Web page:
Not long after we moved into Kirkby on Bain in 2001, somebody said to me something along the lines of “Of course you must know about our famous murderer, Ethel Major”. Of course I had never heard of her, so I did some very superficial research and found that this Kirkby on Bain lady was convicted of killing her husband (a nasty piece of work, allegedly,) in 1934 and hanged in Hull gaol.
A little later Betty Dixon, who was born that year and until recently was one of Kirkby’s oldest residents, kindly lent me a bundle of newspaper cuttings and a book about this case. Like a lot of accounts of past murders, quite a bit of this material was written in sensationalist styles, with little by way of references or source attributions. I also noticed that some accounts were word-for-word copies, apparently lifted from one original newspaper write-up.
During subsequent searches, I stumbled across a real surprise – macabre testimony to the everlasting obsession with murder, a knitted representation of Ethel’s house, made by Jean Arkell, originally installed at the Minories Art Gallery, Colchester. Believe it or not there really is a website featuring knitted representations of houses lived in by female murderers. Midsomer Murders scriptwriters, please take note. Continue reading →
One of the benefits of blogging is that you discover the work of other bloggers. One such is Asli, who calls her blog “My Dear Kitchen In Helsinki”. She describes herself as “a designer based in Helsinki, who turned into a food blogger / eating designer / baker and finally found the meaning of life by cooking, baking and eating together.” Asli follows this blog, so I get loads of recipes – let me share her latest vegan creation with you – Upside Down Pineapple Cake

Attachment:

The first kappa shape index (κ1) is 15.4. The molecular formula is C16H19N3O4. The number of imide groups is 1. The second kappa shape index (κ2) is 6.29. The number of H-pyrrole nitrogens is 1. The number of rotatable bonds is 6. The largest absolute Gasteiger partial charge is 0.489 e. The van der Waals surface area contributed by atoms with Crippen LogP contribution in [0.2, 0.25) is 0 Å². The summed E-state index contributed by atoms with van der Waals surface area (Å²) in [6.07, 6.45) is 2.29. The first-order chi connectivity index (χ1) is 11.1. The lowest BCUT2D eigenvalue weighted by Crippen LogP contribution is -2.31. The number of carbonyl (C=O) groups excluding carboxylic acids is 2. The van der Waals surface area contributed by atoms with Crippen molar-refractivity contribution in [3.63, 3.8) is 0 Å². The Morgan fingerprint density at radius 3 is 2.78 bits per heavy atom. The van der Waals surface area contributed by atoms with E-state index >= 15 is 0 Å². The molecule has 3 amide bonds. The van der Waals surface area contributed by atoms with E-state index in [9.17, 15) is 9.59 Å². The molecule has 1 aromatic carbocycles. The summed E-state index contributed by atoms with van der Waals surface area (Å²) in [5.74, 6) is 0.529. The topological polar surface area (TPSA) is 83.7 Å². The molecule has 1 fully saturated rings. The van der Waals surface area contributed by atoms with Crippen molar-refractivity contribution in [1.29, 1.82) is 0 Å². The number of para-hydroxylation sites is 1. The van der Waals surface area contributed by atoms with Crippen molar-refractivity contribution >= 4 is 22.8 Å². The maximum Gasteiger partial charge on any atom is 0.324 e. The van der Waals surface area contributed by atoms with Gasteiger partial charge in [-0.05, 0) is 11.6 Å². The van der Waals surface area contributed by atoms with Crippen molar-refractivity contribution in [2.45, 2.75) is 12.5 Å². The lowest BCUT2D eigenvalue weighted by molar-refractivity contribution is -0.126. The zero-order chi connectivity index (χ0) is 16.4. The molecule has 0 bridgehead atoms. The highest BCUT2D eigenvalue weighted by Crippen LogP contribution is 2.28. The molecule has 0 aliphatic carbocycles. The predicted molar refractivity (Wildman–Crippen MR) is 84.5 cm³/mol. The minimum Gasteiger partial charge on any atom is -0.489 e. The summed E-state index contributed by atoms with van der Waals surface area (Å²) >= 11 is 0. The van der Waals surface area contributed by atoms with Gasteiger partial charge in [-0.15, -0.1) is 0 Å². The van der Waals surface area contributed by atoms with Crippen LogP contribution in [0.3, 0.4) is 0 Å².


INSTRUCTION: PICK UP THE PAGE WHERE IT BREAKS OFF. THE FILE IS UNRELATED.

What I like about Asli’s blog is that as well as some interesting recipes, she tells stories about her life. Like this incident: Continue reading →
One of the great things about publishing a blog is that other bloggers follow you. One such is Cooking Without Limits, dedicated to food photography and recipes. With Valentines Day coming up, why not try an unusual recipe for Raw Chocolate Truffle, which the writer made to surprise her husband. Here are the ingredients:
1/2 cup walnuts left in water overnight (keep the water)
1/2 cup cashew nuts left in the water overnight
3-4 tablespoons almond milk or water from the walnuts
Full marks to the Lincolnshire Wildlife Trust for the splendid new visitor centre at Gibraltar Point which opened earlier this summer. The spectacular new £1m building replaces the former centre, which suffered extensive flood damage during the storm surge in December 2013. The trust is taking no chances this time – the building is raised on stilts to protect it from any future flooding.